As many parents will be aware, the long school summer holidays are fast approaching and for many separating parents, the summer holidays can be a difficult, stressful, and highly emotive time. In particular, it can be stressful for separating parents if one parent is planning to take the children abroad. It can be confusing to know what your rights are within that regard, and what you can do if you want to take the children abroad, or what you can do to stop your ex-partner taking the children abroad.
If your ex-partner is planning to take your children abroad, then you must have your ex-partner’s permission before doing so, and vice versa. Permission would only be needed if your ex-partner has parental responsibility for the children. If you are the mother of the children, then you automatically have parental responsibility. However, if you are a father, then you only have parental responsibility if you are named on the birth certificate or if it has been granted by way of a court order or you have entered into a Parental Responsibility Agreement.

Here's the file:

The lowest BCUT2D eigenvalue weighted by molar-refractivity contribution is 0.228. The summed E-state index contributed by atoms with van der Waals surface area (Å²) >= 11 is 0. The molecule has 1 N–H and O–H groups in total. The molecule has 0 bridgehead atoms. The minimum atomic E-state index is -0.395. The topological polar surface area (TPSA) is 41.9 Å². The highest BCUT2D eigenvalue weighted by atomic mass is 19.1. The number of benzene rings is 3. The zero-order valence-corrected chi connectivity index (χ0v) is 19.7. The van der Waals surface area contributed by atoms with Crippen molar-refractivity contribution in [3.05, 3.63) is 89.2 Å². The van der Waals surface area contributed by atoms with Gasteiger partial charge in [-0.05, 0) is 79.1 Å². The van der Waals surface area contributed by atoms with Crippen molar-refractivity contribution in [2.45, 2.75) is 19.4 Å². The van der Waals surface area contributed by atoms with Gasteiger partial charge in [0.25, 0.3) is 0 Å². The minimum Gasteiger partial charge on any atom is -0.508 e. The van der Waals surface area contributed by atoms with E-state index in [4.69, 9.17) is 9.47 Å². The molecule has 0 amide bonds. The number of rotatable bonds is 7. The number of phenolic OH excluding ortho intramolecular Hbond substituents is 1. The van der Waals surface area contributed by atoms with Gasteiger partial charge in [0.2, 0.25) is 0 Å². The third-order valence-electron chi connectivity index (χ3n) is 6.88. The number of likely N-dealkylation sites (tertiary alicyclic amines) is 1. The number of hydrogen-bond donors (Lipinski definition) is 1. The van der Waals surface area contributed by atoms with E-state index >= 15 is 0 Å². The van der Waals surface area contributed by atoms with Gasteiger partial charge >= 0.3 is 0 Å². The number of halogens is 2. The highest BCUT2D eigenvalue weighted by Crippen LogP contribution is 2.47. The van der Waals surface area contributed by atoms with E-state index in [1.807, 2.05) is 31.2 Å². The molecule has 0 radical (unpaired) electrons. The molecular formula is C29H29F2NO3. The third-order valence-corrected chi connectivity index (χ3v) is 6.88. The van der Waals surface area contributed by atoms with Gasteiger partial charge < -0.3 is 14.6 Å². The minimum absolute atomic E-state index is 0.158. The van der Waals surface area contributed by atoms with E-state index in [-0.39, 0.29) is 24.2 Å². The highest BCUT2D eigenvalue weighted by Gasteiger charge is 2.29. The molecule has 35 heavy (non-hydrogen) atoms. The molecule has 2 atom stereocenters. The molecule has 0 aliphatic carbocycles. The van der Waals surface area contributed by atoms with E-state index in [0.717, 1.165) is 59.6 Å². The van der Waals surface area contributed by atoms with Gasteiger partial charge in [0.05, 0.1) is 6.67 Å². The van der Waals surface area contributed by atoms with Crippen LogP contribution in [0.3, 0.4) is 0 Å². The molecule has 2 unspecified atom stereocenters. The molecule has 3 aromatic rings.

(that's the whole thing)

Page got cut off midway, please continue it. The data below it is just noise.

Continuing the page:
If both parents share parental responsibility for the children, then permission must be obtained to take them abroad. There is one exception to this which is where there is a Child Arrangements Order in place which states that the children must live with that particular named parent. In this instance, the residing parent can take the child abroad for a period of up to a month without the permission of the other. If you wanted to take the children abroad for longer than a month, then you would need permission of the other parent for the children.
If the above does not apply and there is no Child Arrangements Order in place, then you must have the permission of the other parent with parental responsibility for the children before taking them abroad. This permission could be obtained directly from your ex-partner, or through negotiations between solicitors. If your ex-partner is not giving permission for you to take the children abroad and you need advice regarding the same, please contact the office on 02920 197203 to arrange an initial consultation with one of our experienced solicitors.